Skid Row’s 50 or so square blocks is shrinking as development to the west and east, as well as in Little Tokyo to the north, has pushed against the community’s boundaries, explains Brooke Lykins, chief development officer at the Downtown Women’s Center, which provides services and supportive housing geared specifically to women experiencing homelessness. “There used to be a time in this country when we built and operated housing for poor people, and that essentially stopped in the ’70s and ’80s,” Lykins says. “And that is where you see the advent of modern urban homelessness in the way that we know it today.”

Grand Central Market.

The DWC, alongside organizations like the Skid Row Housing Trust, seeks to create more permanent supportive housing, with the hope that it will serve as a model in aiding the homeless community and become a first step communities throughout the U.S. take when addressing homelessness.

The Housing Trust aims to “use design to shape space conducive to recovery,” according to Alvidrez, and many of its 25 projects are feats of design by respected architects, providing nearly 1,800 permanent and supportive homes. Most famously perhaps, is Michael Maltzan’s Star Apartments at Sixth and Maple, which provides housing and on-site services, including a medical clinic. The New Pershing Apartments are inside a building at Fifth and Main dating from the late 1800s; they were restored by Killefer Flammang Architects to preserve the lovely historic façade while incorporating 67 apartments, most of which are Section 8-eligible. The units run from 300 to 400 square feet, and the renovation easily blends into the surrounding Historic Core.

Similarly, DWC’s own site exemplifies the shifts in the area over the past decades. It moved in the early 2010s from its original location at Los Angeles and Third Street to a carefully adapted space on San Pedro, sold by the city for a dollar to incentivize DWC to move east and enable development (which never came to pass) in their former space.

The San Pedro location is a 1927 building, formerly used as a shoe factory, with a Gothic Revival exterior. After an extensive renovation by Pica & Sullivan, designed to make the units feel more like homes than hospital rooms, says Lykins, the DWC now provides a day center with health services and other care on the ground floor, as well as 71 residential units with baths and kitchenettes, and a library, deck, and community room.

Farmers and Merchants Bank Building.

A 2016 paper by two urban planners coming out of UCLA, titled “Skid Row, Gallery Row and the space in between: cultural revitalisation and its impacts on two Los Angeles neighbourhoods,” looks closely at the history and development of Downtown LA through Gallery Row and Skid Row, both defined by a shared border of Main Street, with the former to the west and the latter to the east. The paper complicates the notion of what makes a gentrifier—citing, for instance, wealthier newcomers who actively work to preserve their adopted neighborhoods, or homeless residents whose activism shapes the evolution of their longtime homes. The authors ask if even the spate of architecturally significant development championed by the Skid Row Housing Trust might serve as an attractive force for gentrifiers.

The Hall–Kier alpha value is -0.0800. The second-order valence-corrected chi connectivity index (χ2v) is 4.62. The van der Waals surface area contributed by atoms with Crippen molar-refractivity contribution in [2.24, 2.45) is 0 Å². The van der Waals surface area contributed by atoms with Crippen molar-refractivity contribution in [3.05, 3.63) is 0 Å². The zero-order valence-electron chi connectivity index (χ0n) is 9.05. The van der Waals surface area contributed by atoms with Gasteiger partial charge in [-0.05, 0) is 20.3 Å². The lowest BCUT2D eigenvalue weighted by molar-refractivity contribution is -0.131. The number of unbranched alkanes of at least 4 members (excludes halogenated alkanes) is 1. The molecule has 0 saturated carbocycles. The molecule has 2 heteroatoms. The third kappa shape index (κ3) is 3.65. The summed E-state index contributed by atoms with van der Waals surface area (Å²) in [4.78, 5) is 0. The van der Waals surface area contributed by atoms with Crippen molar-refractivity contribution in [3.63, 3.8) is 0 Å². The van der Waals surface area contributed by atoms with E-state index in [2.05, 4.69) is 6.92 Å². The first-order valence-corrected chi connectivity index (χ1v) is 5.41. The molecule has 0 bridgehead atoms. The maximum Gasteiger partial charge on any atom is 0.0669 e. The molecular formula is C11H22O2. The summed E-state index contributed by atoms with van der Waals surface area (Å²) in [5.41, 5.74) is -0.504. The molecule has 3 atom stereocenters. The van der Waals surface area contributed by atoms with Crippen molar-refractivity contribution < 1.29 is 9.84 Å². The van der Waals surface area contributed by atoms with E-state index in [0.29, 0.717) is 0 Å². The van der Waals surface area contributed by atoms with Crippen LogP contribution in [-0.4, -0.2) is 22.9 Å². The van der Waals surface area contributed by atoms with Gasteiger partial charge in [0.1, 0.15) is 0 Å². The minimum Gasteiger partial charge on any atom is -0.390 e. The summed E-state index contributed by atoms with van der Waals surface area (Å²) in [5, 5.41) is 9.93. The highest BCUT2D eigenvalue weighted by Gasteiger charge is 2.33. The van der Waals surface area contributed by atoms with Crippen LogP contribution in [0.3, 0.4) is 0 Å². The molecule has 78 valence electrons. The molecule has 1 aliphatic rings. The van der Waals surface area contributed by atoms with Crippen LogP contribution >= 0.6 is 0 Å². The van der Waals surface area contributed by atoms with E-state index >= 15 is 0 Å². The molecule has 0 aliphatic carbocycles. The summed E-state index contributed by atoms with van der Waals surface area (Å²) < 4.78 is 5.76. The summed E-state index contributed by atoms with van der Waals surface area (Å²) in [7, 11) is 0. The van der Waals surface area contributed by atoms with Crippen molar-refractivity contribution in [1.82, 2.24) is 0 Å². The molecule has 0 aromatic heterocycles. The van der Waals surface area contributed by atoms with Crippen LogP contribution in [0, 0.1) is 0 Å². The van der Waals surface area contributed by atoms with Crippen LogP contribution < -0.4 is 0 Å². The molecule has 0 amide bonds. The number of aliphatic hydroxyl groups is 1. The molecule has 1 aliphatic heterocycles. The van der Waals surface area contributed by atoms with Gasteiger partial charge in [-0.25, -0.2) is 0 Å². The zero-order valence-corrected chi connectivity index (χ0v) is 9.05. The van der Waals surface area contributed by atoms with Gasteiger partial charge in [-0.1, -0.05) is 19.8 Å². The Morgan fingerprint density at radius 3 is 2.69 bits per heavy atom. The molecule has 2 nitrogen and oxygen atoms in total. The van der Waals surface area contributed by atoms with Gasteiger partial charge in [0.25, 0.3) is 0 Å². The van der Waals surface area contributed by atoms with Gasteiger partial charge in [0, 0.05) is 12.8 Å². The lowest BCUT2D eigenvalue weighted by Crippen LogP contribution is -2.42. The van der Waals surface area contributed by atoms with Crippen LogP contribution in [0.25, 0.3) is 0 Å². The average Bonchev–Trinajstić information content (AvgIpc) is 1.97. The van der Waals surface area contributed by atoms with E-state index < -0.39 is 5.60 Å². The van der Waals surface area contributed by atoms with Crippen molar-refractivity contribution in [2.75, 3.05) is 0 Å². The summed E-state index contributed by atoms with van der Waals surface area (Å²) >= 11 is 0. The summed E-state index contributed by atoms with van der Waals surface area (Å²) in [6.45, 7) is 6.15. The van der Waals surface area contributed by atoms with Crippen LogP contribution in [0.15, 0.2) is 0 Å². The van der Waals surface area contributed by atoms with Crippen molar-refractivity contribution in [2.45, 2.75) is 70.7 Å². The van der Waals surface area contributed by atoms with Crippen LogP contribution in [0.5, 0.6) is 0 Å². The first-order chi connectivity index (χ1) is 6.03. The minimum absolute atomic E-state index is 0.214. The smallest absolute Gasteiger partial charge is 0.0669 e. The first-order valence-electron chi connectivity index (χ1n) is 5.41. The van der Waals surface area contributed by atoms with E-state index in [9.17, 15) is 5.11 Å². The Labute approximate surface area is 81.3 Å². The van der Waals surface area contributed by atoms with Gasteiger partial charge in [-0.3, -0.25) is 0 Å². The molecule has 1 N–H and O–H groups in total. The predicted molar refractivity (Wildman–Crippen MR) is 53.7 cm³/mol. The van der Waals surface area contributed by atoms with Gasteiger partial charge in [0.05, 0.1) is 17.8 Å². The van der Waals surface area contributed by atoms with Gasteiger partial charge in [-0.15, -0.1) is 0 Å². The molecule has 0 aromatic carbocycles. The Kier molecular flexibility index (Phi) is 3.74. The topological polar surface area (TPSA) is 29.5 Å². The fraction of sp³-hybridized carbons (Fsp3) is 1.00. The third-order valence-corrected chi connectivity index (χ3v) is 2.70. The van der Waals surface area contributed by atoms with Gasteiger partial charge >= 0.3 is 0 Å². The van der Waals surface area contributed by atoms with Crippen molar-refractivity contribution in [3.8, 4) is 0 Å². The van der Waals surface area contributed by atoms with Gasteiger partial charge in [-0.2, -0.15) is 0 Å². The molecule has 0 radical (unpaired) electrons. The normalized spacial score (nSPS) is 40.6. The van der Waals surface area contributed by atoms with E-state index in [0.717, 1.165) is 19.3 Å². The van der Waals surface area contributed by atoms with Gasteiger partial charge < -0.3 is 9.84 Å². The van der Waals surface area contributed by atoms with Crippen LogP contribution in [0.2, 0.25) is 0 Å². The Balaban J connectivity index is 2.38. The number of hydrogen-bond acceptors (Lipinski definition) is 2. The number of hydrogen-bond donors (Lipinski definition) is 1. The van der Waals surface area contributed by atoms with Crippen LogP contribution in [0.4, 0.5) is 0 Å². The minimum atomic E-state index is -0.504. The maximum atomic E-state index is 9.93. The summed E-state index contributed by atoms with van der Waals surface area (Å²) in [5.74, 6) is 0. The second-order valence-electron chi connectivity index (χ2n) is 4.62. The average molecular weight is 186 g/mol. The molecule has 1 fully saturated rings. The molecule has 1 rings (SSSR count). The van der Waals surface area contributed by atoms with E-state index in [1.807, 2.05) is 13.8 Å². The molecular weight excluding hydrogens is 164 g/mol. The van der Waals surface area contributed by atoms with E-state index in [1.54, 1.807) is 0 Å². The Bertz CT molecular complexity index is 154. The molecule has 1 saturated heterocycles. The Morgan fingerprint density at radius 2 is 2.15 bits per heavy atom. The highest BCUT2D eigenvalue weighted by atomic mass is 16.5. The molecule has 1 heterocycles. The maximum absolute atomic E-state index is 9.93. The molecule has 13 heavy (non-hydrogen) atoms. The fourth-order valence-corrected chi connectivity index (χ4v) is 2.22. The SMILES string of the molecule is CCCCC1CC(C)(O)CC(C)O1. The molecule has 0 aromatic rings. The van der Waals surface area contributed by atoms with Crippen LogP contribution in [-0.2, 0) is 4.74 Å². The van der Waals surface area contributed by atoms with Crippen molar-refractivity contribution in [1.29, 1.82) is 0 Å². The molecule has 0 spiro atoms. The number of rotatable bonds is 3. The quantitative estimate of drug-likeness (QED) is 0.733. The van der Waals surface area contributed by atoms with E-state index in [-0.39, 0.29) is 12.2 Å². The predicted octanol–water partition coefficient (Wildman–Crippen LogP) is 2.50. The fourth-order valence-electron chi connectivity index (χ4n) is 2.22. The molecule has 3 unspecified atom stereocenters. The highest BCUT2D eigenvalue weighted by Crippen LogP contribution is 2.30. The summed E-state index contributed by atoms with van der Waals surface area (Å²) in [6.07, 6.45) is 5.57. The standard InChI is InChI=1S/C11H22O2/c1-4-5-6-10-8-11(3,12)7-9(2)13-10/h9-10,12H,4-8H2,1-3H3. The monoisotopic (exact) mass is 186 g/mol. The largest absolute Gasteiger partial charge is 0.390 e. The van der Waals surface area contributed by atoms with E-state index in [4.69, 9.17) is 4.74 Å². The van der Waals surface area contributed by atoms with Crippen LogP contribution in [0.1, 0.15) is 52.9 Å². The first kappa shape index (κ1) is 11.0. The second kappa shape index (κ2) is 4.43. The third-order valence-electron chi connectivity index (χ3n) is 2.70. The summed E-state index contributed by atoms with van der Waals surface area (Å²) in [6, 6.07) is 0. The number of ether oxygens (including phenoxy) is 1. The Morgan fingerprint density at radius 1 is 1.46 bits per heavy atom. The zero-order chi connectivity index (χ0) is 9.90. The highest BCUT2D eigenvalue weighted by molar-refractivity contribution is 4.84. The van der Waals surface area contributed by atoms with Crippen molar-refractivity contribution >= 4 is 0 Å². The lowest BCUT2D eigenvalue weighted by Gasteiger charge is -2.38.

The paper’s primary author, Brady Collins, writes in an email, “there is real community infrastructure on Skid Row. It doesn't matter that folks live in tents. They call themselves neighbors, and interact as neighbors in any other part of the city would. In this sense, Skid Row residents have as many valid concerns about gentrification as do residents of Boyle Heights or South LA.” These residents are well aware of that; they’re seeking to assert their power with the city through an independent neighborhood council.

The new DWC space overlooks not only Skid Row, but also newer residential buildings like the Little Tokyo Lofts, at a nexus of the kinds of spaces and communities that define Downtown. It’s not a reversal of the trend toward economic segregation seen in cities nationwide, but here there is at least space for individuals at many different parts of the economic spectrum.

In the past several years, there’s been a certain absurdist aspect to the evolution of our urban cores. Like dominoes, scores of younger adults move to neighborhoods with a preexisting identity, pushing up rent and pushing people out. Eventually, the highest-end professionals on the economic spectrum join in, buying pied-à-terres and driving these areas further out of reach. Families that once would have moved out stay in central areas if they can, buying larger spaces; others leave for the outskirts. Homelessness soars.

It’s long past time that the dominoes are replaced by cohesive plans that can accommodate many different kinds of people living together As Los Angeles struggles with this concept, it’s sites like the DWC building, at the edge of Little Tokyo, the Arts District, and the rest of Los Angeles, where coexistence may as well begin.

Editor: Adrian Glick Kudler